Kartography

release date: Jun 06, 2011
Kartography
What is the moment, that exact moment when everything changes and the friends you have been, become the lovers you might be? Soul mates from birth Karim and Raheen finish one another's sentences, speak in anagrams and lie spine to spine as children. They are irrevocably bound to one another and to Karachi, Pakistan. It beats in their hearts - violent, polluted, corrupt, vibrant, brave and ultimately, home. However, Raheen is fiercely loyal and naively blinkered and she resents Karim's need to map their city, his need to name its streets and to expand the privileged world they know. When Karim is forced to leave for London their differences of opinion become a painful quarrel. As the years go by they let a barrier of silence build between them until, finally, they are brought together during a dry summer of strikes and ethnic violence and their relationship is poised between strained friendship and fated love. Impassioned and touching, KARTOGRAPHY is a love song to Karachi. In her extraordinary new novel, Kamila Shamsie shows us that whatever happens in the world, we must never forget the complicated war in our own hearts.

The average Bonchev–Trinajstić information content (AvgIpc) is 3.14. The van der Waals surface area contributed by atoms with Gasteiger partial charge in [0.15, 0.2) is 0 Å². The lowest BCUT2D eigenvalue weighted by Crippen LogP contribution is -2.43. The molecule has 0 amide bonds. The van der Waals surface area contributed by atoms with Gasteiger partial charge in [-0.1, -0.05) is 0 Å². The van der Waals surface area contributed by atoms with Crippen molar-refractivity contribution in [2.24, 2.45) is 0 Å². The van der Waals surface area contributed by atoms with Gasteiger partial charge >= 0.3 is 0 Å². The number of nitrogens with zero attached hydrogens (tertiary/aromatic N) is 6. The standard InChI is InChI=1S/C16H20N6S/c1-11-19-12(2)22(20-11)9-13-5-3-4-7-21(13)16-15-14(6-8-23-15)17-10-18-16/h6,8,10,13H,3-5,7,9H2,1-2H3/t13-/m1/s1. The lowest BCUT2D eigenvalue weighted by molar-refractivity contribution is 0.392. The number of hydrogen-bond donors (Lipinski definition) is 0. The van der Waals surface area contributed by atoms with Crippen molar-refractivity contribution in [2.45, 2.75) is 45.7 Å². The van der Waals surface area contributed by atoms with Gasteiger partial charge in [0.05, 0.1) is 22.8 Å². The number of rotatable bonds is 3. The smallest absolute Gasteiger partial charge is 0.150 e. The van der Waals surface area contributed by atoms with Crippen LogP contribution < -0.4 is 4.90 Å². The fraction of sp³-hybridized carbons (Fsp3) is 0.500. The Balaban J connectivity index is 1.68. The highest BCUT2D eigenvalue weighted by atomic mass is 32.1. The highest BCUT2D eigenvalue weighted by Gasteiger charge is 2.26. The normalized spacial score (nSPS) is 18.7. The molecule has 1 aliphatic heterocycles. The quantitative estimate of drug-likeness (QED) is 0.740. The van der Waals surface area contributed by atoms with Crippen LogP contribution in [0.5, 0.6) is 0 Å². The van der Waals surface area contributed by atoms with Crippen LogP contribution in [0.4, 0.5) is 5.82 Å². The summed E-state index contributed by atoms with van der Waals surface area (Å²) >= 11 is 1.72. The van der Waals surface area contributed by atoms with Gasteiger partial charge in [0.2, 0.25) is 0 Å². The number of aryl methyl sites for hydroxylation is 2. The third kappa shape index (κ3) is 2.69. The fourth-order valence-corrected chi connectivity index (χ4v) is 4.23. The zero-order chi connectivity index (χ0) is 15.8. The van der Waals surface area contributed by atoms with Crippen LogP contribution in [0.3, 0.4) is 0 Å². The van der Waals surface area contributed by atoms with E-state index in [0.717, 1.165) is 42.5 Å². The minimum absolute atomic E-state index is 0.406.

1914-Goodbye to All That

release date: Jul 31, 2014
1914-Goodbye to All That
A wide-ranging collection of reflective essays, to mark the centenary of the conflict that changed the world.In this collection of essays, ten leading writers from different countries consider the conflicts that have informed their own literary lives. 1914-Goodbye to All That borrows its title from Robert Graves's "bitter leave-taking of England" in which he writes not only of the First World War but the questions it raised: how to live, how to live with each other, and how to write.Interpreting this title as broadly and ambiguously as Graves intended, these essays mark the War's centenary by reinvigorating these questions. The book includes Elif Shafak on an inheritance of silence in Turkey, Ali Smith on lost voices in Scotland, Xiaolu Guo on the 100,000 Chinese sent to the Front, Daniel Kehlmann on hypnotism in Berlin, Colm Toibin on Lady Gregory losing her son fighting for Britain as she fought for an independent Ireland, Kamila Shamsie on reimagining Karachi, Erwin Mortier on occupied Belgium's legacy of shame, NoViolet Bulawayo on Zimbabwe and clarity, Ales Steger on resisting history in Slovenia, and Jeanette Winterson on what art is for.Contributors include: ;Ali Smith - Scotland ;Ales Steger - Slovenia ;Jeanette Winterson - England ;Elif Shafak - Turkey ;NoViolet Bulawayo - Zimbabwe ;Colm Toibin - Ireland ;Xiaolu Guo - China ;Erwin Mortier - BelgiumKamila Shamsie - Pakistan ;Daniel Kehlmann - Germany

Burnt Shadows

release date: May 29, 2009
Burnt Shadows